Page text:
The Ruskin Library is a library of the University of Lancaster which houses the Whitehouse Collection of material relating to the English poet, author and artist John Ruskin and his circle. This collection was formed by John Howard Whitehouse, Liberal Member of Parliament.
Designed by Sir Richard MacCormac of MacCormac Jamieson Prichard, it was opened in 1998 by HRH Princess Alexandra, The Hon Lady Ogilvy. It subsequently won the Independent on Sunday Building of the Year Award 1996, the Royal Fine Art Commission/BSkyB Building of the Year University Winner 1998, and Millennium Products status awarded by the Design Council in 1999.
The Ruskin Library houses the Whitehouse Collection, the single largest collection of Ruskin material in the world. Formed by John Howard Whitehouse (1873-1955), educationalist, Liberal Member of Parliament and former Secretary of the Ruskin Society of Birmingham, it is now the responsibility of the Ruskin Foundation and housed at Lancaster University.
As well as over 2000 pictures by John Ruskin and his associates, the collection contains 29 volumes of Ruskin’s Diaries and over 8000 manuscripts, including many unpublished letters. As well as a comprehensive holding of books by and about Ruskin, there are 350 books from his library.
The building, itself work of art, was designed in 1995 by Sir Richard Mac Cormac to reflect Ruskin’s fascination with Venice and Tuscany. Surrounded by meadow and reached by a causeway it is a metaphor for Ruskin’s Venice. The interior contrasts with the stark exterior, with ochre walls and exposed timber beams, and a ‘Treasury’ rising through the full height of the building, encased in an oak frame with panels of red Venetian plaster.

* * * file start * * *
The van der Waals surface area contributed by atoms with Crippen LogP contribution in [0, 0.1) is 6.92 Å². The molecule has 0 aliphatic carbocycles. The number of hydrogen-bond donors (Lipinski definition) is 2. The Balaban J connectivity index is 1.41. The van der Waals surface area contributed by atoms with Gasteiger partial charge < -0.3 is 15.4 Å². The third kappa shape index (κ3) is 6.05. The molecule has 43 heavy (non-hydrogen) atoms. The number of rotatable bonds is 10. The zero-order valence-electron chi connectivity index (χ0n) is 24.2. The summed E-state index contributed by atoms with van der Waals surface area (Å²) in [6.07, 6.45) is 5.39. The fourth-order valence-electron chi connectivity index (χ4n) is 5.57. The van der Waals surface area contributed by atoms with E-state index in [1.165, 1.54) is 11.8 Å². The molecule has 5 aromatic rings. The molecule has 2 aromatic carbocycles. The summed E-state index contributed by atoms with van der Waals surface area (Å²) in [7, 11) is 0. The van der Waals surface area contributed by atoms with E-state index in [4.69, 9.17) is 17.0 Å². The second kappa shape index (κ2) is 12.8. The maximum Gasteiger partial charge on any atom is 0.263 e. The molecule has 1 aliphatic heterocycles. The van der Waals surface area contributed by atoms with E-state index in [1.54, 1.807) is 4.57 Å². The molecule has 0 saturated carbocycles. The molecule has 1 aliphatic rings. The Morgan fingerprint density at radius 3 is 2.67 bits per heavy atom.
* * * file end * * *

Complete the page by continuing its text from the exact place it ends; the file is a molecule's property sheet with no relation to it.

The library contains 29 volumes of Ruskin’s Diaries spanning the years 1835 to 1888. Many of these are unpublished. The library also contains approximately 7,400 letters, including 3,000 letters with his cousin Joan Severn and others such as Thomas Carlyle, Robert Browning and his publisher George Allen.
There are approximately 350 books from Ruskin’s own personal library as well as 39 volumes of his published writings in various languages.
There is a selection of 1,500 drawings and 500 prints in the collection of which 950 are by Ruskin. Other artists include Samuel Prout, Francesca Alexander and Albert Goodwin. These prints are examples of Ruskin’s interest in landscape and architecture, but there are also many nature studies, copies of Old Master paintings, and intimate portraits. There is a large number of photographs that contain 140 from Ruskin’s collection with an important group of 125 daguerreotypes, mostly of Gothic architecture, made under his direction.
Our gallery space hosts a changing series of exhibitions of Ruskin’s work and that of his contemporaries, usually drawn from the collection. The Reading Room on the ground floor is open to those engaged in research on Ruskin and related subjects.
The library is open to the public, although only a small part of the collection is on public display at any one time. Please be aware that the pictures seen in ‘Street View’ are not on permanent display and may not be available to view when you visit.